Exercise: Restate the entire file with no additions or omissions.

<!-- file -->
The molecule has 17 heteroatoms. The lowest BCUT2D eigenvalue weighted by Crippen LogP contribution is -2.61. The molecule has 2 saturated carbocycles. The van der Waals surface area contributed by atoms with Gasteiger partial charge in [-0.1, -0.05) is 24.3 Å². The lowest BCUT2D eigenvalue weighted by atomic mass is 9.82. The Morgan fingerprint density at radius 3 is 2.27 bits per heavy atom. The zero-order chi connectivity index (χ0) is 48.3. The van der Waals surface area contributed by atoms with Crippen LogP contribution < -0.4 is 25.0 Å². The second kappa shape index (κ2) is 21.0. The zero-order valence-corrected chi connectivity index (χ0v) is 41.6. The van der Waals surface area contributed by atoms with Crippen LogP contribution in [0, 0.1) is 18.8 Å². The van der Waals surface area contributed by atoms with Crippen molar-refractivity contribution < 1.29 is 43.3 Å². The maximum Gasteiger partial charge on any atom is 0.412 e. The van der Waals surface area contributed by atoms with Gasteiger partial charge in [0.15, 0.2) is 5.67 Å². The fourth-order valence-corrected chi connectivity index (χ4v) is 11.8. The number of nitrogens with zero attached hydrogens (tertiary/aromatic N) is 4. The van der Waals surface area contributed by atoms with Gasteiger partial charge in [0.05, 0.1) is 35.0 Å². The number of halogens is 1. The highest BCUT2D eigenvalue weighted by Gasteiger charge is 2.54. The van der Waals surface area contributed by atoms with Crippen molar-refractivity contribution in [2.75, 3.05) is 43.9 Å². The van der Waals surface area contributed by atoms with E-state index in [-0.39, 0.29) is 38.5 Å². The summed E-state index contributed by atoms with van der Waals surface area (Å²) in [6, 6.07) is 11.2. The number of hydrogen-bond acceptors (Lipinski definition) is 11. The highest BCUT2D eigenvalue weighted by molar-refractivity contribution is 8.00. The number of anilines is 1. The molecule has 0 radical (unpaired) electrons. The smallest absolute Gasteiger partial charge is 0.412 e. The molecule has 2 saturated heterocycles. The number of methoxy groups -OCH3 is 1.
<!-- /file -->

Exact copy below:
The molecule has 17 heteroatoms. The lowest BCUT2D eigenvalue weighted by Crippen LogP contribution is -2.61. The molecule has 2 saturated carbocycles. The van der Waals surface area contributed by atoms with Gasteiger partial charge in [-0.1, -0.05) is 24.3 Å². The lowest BCUT2D eigenvalue weighted by atomic mass is 9.82. The Morgan fingerprint density at radius 3 is 2.27 bits per heavy atom. The zero-order chi connectivity index (χ0) is 48.3. The van der Waals surface area contributed by atoms with Crippen LogP contribution < -0.4 is 25.0 Å². The second kappa shape index (κ2) is 21.0. The zero-order valence-corrected chi connectivity index (χ0v) is 41.6. The van der Waals surface area contributed by atoms with Crippen LogP contribution in [0, 0.1) is 18.8 Å². The van der Waals surface area contributed by atoms with Crippen molar-refractivity contribution < 1.29 is 43.3 Å². The maximum Gasteiger partial charge on any atom is 0.412 e. The van der Waals surface area contributed by atoms with Gasteiger partial charge in [0.15, 0.2) is 5.67 Å². The fourth-order valence-corrected chi connectivity index (χ4v) is 11.8. The number of nitrogens with zero attached hydrogens (tertiary/aromatic N) is 4. The van der Waals surface area contributed by atoms with Gasteiger partial charge in [0.05, 0.1) is 35.0 Å². The number of halogens is 1. The highest BCUT2D eigenvalue weighted by Gasteiger charge is 2.54. The van der Waals surface area contributed by atoms with Crippen molar-refractivity contribution in [2.75, 3.05) is 43.9 Å². The van der Waals surface area contributed by atoms with E-state index in [-0.39, 0.29) is 38.5 Å². The summed E-state index contributed by atoms with van der Waals surface area (Å²) in [6, 6.07) is 11.2. The number of hydrogen-bond acceptors (Lipinski definition) is 11. The highest BCUT2D eigenvalue weighted by molar-refractivity contribution is 8.00. The number of anilines is 1. The molecule has 0 radical (unpaired) electrons. The smallest absolute Gasteiger partial charge is 0.412 e. The molecule has 2 saturated heterocycles. The number of methoxy groups -OCH3 is 1.